In 2009, at the Brookings Institute, I spoke about the important role of unions in generating broadly shared growth. I said: “If we want to propel this economy forward and we want to have a sound expansion, it has to be an expansion whose benefits are more broadly shared. And that goes to the question of tax policy and progressivity, it goes to the question of education over the longer term, and it goes to the question of having a healthy and well-functioning trade union movement.”
Broadly shared prosperity is even more elusive today, so what is needed going forward? I would suggest three important steps.
First, we need serious enforcement of laws to stop employers from punishing workers seeking to engage in collective action. Enforcement has historically lagged badly as it typically takes at least four and often as many as seven yearsfor cases to be decided. And even if employers are eventually found guilty of violating the rules, the penalty is generally under $10,000 per harmed worker. Anti-union employers can violate the law with near-impunity worrying only about slaps on the wrist years in the future. As Morris Kleiner and David Weill found: “expected costs [for being found guilty of violating labor laws] represent a fraction of the benefits to employers … from thwarting organizing drives. It is therefore not surprising that there has been a sevenfold increase in the percentage of violations of the act”.
Second, the union movement needs to expand on its efforts to build models of collective action that are not rooted in the traditional command and control corporation. This may include increased emphasis on profit sharing, on labor management dialogue, on industry wide bargaining, and many other ideas as well. Organized Labor needs to adapt to the pervasiveness of white collar, pink collar, and no collar work in addition to traditional blue collar work.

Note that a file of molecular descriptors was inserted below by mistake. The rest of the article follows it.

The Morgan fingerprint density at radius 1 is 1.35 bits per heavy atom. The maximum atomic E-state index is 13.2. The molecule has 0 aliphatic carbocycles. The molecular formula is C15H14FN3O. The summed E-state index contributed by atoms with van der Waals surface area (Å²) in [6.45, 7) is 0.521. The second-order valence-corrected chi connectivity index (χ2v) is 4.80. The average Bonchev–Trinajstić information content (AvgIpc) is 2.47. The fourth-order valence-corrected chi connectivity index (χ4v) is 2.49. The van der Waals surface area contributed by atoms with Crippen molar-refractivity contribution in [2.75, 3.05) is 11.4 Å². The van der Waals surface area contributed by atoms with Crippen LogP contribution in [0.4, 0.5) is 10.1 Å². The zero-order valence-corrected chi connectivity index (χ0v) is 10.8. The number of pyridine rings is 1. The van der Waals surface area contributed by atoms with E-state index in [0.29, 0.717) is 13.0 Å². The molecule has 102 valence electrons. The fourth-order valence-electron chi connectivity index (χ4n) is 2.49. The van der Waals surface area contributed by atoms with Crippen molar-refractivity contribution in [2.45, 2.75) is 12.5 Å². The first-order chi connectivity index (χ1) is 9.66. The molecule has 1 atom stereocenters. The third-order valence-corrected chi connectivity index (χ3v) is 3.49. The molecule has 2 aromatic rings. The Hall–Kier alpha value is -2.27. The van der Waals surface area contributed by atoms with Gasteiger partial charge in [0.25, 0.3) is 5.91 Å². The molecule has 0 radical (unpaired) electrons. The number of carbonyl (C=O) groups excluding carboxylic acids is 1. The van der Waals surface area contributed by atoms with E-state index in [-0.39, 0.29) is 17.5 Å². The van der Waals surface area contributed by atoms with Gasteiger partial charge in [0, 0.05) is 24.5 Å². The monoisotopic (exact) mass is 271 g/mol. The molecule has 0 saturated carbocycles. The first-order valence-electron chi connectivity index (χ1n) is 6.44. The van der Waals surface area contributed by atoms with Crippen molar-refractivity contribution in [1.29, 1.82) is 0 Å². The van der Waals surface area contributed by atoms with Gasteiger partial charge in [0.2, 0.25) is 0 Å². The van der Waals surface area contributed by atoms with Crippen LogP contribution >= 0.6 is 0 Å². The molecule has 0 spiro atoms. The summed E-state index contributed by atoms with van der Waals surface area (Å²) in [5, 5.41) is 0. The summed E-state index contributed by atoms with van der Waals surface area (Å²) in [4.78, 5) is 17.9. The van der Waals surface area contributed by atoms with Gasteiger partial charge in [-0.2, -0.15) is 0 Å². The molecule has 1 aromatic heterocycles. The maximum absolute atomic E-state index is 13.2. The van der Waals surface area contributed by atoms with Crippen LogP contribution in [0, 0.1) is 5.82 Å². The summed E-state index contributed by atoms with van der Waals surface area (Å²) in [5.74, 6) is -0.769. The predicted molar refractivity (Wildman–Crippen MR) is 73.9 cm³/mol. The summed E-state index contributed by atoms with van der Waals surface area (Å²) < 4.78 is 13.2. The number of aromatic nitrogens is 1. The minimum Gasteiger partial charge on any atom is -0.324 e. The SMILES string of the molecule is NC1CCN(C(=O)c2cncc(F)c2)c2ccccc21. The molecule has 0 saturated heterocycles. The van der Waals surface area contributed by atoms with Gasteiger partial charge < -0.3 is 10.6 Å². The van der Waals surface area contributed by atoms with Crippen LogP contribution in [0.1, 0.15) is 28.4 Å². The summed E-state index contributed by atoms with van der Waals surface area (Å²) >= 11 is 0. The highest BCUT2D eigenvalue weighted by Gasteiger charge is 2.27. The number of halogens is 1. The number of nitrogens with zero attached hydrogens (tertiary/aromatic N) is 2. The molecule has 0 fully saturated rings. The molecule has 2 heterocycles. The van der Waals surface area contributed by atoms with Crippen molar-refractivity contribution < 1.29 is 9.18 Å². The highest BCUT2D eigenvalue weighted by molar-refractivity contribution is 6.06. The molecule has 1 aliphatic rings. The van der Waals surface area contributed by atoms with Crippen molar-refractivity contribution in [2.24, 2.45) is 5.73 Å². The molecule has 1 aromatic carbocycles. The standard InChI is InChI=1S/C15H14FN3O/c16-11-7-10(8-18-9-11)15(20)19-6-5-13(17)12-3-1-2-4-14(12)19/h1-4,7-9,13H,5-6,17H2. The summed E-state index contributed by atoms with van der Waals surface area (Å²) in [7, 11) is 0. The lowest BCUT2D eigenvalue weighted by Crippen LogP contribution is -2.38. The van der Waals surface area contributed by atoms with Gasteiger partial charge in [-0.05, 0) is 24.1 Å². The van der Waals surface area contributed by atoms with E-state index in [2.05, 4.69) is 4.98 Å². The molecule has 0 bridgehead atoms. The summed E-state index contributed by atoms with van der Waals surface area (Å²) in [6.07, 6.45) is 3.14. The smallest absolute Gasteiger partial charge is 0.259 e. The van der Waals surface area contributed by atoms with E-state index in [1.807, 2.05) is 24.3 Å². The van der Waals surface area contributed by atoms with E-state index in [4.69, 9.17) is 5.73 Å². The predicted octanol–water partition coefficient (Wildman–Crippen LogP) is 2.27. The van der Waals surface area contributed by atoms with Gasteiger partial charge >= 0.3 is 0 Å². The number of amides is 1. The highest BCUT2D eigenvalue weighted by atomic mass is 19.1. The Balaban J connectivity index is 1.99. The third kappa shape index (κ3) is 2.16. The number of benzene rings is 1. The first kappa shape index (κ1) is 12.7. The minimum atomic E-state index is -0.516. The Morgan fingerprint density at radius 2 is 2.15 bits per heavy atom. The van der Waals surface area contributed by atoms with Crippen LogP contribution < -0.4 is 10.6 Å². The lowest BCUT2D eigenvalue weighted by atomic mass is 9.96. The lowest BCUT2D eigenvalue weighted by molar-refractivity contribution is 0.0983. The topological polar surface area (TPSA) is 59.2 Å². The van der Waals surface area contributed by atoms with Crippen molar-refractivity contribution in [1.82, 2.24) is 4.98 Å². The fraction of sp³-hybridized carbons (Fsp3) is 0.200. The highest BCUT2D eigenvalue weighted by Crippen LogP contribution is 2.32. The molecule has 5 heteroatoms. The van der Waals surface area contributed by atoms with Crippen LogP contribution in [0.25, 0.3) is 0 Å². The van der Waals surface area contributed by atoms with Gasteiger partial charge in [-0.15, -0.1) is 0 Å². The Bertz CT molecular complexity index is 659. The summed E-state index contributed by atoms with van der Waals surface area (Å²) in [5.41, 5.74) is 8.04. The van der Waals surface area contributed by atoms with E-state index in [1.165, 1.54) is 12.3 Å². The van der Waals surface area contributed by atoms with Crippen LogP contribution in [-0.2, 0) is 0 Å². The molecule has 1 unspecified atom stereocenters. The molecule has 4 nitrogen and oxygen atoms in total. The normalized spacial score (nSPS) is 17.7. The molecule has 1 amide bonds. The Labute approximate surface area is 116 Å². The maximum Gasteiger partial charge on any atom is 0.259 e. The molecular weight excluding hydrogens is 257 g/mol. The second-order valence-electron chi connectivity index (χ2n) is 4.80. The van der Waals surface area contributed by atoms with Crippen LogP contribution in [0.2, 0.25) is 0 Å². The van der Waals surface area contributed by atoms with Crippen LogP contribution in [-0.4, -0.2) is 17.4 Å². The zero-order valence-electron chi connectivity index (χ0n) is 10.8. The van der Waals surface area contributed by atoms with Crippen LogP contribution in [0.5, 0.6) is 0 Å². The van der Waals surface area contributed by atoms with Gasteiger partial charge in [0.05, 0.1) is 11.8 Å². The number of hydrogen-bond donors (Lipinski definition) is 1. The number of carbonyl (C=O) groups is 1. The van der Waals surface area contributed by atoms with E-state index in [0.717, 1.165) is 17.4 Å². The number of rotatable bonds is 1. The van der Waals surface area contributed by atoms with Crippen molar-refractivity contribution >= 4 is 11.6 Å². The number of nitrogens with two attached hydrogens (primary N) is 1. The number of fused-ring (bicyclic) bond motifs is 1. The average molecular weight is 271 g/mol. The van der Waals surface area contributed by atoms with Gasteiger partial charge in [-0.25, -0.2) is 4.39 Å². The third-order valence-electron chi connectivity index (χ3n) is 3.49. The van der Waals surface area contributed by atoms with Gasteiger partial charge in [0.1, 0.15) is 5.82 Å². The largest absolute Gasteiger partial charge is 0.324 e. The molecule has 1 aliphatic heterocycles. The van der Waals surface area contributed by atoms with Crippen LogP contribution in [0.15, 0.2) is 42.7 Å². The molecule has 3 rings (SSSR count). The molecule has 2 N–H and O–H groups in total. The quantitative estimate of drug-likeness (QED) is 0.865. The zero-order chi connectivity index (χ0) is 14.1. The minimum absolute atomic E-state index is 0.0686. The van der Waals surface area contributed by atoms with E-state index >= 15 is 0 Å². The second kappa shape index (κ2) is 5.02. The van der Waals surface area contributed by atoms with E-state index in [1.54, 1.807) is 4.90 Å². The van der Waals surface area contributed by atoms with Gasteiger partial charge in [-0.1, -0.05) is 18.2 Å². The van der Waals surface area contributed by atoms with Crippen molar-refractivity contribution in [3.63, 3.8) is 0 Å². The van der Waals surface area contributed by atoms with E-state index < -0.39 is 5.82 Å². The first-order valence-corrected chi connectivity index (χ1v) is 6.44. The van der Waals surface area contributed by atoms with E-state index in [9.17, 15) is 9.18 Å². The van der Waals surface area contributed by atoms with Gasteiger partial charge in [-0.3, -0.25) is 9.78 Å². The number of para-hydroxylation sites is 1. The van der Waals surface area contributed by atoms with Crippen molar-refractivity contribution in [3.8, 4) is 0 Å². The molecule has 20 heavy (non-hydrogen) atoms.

Third, there is a compelling case even if it does not appear politically realistic right now for labor law reform to give more scope to those seeking to organize workers. There are detailed agendas of possible reform. What is important now is that a consensus form around the idea of reducing burdens on union organizers.
Thanks to the work of Freeman and his collaborators, we now know that stronger unions are not just good for their members, they are good for our country and our descendants. Strengthening collective worker voice has to be an important component of any realistic American inclusive growth agenda.
This article is published in collaboration with The Washington Post. Publication does not imply endorsement of views by the World Economic Forum.
To keep up with the Agenda subscribe to our weekly newsletter.
Author: Lawrence H. Summers, the Charles W. Eliot university professor at Harvard, is a former treasury secretary and director of the National Economic Council in the White House.
Image: Ford Motor production worker Andrea Brooks assembles batteries for Ford electric and hybrid vehicles at the Ford Rawsonville Assembly Plant in Ypsilanti Twsp, Michigan. REUTERS/Rebecca Cook